Volume 19 Part 1 Article 25
Title: Olfactory mechanism of preferable host-Flammulina velutipes selection by the stored food mite Tyrophagus putrescentiae
Author: ShaoXuan Qu, Lin Ma, HuiPing Li and JinDi Song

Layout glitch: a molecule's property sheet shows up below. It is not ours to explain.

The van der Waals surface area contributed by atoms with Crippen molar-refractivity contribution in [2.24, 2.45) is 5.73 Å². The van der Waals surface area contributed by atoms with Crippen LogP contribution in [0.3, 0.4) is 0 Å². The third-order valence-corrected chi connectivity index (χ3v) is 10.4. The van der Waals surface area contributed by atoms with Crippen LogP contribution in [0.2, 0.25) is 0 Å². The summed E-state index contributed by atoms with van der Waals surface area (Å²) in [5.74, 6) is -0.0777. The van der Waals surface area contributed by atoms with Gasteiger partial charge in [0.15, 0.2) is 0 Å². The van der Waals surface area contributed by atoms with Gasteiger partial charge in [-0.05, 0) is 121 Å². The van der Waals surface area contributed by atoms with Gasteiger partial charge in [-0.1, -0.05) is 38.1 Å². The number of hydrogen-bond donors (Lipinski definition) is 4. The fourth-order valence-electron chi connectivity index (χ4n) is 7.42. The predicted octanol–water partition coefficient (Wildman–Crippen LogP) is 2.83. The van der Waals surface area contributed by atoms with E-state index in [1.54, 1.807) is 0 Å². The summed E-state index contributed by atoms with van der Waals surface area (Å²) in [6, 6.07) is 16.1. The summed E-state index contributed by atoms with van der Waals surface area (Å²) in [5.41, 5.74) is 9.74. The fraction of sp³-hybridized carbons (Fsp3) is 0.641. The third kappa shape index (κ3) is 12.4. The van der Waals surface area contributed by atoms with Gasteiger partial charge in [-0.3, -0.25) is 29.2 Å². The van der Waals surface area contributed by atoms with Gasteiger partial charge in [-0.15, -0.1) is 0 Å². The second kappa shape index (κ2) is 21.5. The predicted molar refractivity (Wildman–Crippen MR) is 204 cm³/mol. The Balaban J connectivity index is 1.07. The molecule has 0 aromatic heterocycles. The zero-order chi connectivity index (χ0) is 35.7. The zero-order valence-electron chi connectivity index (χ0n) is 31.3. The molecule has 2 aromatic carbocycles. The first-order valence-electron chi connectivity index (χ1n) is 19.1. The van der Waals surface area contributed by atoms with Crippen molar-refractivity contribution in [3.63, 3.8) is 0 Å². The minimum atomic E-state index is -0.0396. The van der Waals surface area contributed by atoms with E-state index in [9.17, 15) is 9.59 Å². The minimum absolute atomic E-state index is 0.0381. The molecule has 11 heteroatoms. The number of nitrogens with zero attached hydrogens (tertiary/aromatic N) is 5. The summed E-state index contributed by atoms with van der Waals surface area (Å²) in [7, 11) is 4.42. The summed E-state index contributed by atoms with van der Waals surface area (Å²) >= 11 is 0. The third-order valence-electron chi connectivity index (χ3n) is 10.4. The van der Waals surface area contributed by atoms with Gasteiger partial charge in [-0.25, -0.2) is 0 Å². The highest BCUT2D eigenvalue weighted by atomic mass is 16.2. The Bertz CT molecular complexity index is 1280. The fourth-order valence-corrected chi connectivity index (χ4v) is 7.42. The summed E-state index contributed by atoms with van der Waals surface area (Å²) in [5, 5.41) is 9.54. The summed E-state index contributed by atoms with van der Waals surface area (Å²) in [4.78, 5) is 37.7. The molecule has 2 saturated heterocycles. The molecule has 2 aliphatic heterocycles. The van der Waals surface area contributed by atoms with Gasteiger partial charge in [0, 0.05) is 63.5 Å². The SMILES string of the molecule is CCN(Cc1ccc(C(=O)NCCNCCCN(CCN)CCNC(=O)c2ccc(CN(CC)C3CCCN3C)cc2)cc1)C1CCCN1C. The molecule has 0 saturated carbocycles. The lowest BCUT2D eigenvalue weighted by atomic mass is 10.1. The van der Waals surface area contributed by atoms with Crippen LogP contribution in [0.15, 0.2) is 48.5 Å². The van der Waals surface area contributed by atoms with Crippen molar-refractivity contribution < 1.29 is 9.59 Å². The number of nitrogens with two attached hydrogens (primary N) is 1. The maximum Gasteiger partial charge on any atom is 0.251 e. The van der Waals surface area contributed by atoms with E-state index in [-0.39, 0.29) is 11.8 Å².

Tyrophagus putrescentiae is one of the cosmopolitan storage mites, commonly occurring in China, and also is an important pest in mushroom cultivation. Efficacy of chemical pesticides in controlling T. putrescentiae is low due to the fact that the mite can burrow into inner tissues and hide in. Chemosensory genes play very important roles in host location or sex pheromone detection, and therefore they were effectively used in pest control. In our study, odor molecules of the preferred host-Flammulina velutipes were verified by behavioral responses of T. putrescentia using an insect olfactory apparatus and identified with GC-MS. Among these substances, β-Caryophyllene (1000-10000 ppm) has a significant attractive effect on the mite. In order to associate the olfactory related genes with host location or sex pheromone detection, chemosensory proteins were identified for the first time in T. putrescentiae, and their 3D structures were predicted by homology modelling to further understand physiological functions, specifically in host recognition. Based on a docking study, we found that (-) -Alloaromadendrene, 2 -Methylnaphthalene and Cyclopentadecane had high binding affinities to TputCSP1. TputCSP1, which may mediate the host recognition.